It is important for educators to combat the tokenization of Black History Month. Students deserve to learn about and engage in Black history and narratives throughout the year, not just encounter them in supplemental material relegated to one month. Equally important: ensuring that our curricula do not present a narrow, monolithic narrative about Black history that omits certain voices and identity groups. One way to avoid such neglect is to teach about Black LGBTQ people’s lived experiences, stories and contributions to our nation.
As educators, we must do a better job. For instance, teachers need to allow Bayard Rustin to ascend to his rightful place in the civil rights pantheon. Several texts, such as this moving BuzzFeed article and this PBS special, are engaging pieces that educators can use to teach about Rustin’s activism and life.
Other activists also deserve their place in our historical narrative. From Stonewall to Black Lives Matter, Black LGBTQ people have played a crucial part in shaping the discourse around justice and belonging in the United States.
From a leadership perspective, it is important to note the historical and unprecedented role President Barack Obama played in advancing LGBTQ rights, both domestically and abroad. President Obama appointed Black LGTBQ judges Darrin P. Gayles and Staci Michelle Yandle to federal judiciaries. His State Department univocally declared that “gay rights are human rights and human rights are gay rights once and for all.” President Obama also presided over the repeal of the military’s “Don’t Ask, Don’t Tell” policy, the passing of the Matthew Shepard and James Byrd, Jr. Hate Crimes Prevention Act, and played a pivotal role in the litigation of marriage equality. These were huge strides in federal attention to intersectional LGBTQ advocacy.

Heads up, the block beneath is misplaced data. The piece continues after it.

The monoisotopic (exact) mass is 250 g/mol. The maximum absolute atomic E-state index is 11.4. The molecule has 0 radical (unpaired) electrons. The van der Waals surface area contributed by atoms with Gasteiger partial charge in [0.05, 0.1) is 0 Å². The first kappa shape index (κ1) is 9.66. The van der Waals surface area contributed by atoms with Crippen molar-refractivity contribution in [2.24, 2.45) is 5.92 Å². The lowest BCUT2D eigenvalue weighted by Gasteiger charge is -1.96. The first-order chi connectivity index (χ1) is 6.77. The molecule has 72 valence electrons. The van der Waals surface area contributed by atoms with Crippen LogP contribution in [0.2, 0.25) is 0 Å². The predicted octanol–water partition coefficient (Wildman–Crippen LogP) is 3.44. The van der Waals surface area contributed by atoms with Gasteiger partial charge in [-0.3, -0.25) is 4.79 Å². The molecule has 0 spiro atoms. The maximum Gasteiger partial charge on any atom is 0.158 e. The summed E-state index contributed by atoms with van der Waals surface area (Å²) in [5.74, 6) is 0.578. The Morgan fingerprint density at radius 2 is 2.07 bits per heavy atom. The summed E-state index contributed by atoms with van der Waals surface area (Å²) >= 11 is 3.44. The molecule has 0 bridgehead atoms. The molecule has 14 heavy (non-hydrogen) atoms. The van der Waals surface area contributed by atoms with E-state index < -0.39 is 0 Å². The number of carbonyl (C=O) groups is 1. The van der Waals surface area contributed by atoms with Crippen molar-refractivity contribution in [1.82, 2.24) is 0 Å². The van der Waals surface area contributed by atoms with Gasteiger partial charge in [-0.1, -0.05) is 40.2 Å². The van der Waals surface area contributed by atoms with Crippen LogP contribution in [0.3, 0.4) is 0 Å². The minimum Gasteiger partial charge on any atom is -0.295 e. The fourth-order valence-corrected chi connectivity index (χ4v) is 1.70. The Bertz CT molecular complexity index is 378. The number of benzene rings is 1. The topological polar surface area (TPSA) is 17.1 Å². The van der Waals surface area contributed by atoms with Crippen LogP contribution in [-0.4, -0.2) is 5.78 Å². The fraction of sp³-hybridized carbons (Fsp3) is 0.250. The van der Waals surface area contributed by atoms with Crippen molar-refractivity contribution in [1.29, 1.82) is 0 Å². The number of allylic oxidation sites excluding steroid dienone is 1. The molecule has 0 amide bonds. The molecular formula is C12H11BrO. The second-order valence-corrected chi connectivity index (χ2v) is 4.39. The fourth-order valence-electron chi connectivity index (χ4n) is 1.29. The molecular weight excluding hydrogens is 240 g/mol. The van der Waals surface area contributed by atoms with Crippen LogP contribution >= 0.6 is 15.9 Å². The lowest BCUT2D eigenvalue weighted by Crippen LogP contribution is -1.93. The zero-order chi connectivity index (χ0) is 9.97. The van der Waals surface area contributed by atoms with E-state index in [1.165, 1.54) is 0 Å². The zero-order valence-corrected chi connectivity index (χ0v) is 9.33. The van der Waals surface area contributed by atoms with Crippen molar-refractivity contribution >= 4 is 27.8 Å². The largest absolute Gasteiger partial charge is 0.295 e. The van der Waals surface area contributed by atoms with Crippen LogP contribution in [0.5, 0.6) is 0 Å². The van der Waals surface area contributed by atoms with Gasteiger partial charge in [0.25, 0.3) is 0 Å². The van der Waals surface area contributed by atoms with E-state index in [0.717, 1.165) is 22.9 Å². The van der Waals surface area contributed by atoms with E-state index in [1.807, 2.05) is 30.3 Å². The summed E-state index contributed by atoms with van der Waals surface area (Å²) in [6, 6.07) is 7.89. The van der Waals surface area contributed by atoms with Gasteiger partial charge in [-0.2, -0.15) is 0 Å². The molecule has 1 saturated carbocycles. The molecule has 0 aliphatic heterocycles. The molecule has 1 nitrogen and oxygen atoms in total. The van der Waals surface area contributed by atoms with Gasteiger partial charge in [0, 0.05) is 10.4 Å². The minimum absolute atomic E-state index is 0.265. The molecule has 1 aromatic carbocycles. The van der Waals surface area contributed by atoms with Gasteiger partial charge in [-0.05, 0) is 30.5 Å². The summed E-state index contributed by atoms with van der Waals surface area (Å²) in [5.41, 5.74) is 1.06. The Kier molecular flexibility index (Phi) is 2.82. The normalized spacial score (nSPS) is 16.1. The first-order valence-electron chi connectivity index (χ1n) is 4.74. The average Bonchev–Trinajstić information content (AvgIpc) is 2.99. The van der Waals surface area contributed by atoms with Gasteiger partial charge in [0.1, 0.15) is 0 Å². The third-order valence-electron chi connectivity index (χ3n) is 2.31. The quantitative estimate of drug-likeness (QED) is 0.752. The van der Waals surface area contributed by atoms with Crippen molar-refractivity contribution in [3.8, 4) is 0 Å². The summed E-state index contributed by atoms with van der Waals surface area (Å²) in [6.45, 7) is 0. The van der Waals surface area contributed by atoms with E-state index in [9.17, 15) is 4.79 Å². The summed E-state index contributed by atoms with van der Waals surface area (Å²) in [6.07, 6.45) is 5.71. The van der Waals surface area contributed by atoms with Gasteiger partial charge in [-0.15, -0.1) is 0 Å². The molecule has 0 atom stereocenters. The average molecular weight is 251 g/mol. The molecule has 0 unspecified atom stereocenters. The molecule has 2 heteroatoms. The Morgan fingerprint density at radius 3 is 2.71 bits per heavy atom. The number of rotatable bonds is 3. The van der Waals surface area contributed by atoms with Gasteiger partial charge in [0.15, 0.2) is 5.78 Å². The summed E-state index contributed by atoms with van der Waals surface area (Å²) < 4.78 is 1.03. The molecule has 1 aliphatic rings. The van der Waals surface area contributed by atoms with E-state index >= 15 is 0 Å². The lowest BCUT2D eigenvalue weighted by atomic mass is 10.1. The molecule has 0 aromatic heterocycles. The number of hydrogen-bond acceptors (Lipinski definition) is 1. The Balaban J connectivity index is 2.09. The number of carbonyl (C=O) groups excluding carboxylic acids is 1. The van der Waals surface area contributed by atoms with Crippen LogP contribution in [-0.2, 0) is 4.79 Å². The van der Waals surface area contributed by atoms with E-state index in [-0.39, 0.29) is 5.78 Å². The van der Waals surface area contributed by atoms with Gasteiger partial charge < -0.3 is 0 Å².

Social studies curriculum is not the only discipline in which Black LGBTQ people should be highlighted. English teachers need to deepen their reservoir of Black authors to disrupt single stories and expand students’ understandings of intersectional identities. Jacqueline Woodson’s The House You Pass on the Way and After Tupac and D Foster are excellent young adult pieces that explore the intersection of race and sexuality in nuanced and powerful ways. High school teachers have some of the finest writers in James Baldwin, Langston Hughes, Octavia Butler and Audre Lorde to explore with their curricula. The recent documentary about James Baldwin, I Am Not Your Negro, would make an excellent resource in a high school English classroom.
Contemporary Black LGBTQ individuals also deserve their place in our classrooms. Frank Ocean’s highly lauded album Blonde features several songs that deserve to be explored from a critical literacy perspective. Memoirs such as Charles Blow’s Fire Shut Up in My Bones and Janet Mock’s Redefining Realness offer accounts of how racial identities intersect with sexuality and gender identity, respectively. Finally, the award-winning film Moonlight, a coming-of-age story about being Black and gay in Miami, could be used to explore visual literacy and narrative.
As educators, we must make sure our students understand how Black LGBTQ people have shaped and continue to shape our culture and society. And we must acknowledge that a myriad of figures who are not commonly taught exist throughout our history. It’s time to bring their experiences and stories to the forefront of our own and our students’ understandings of American history.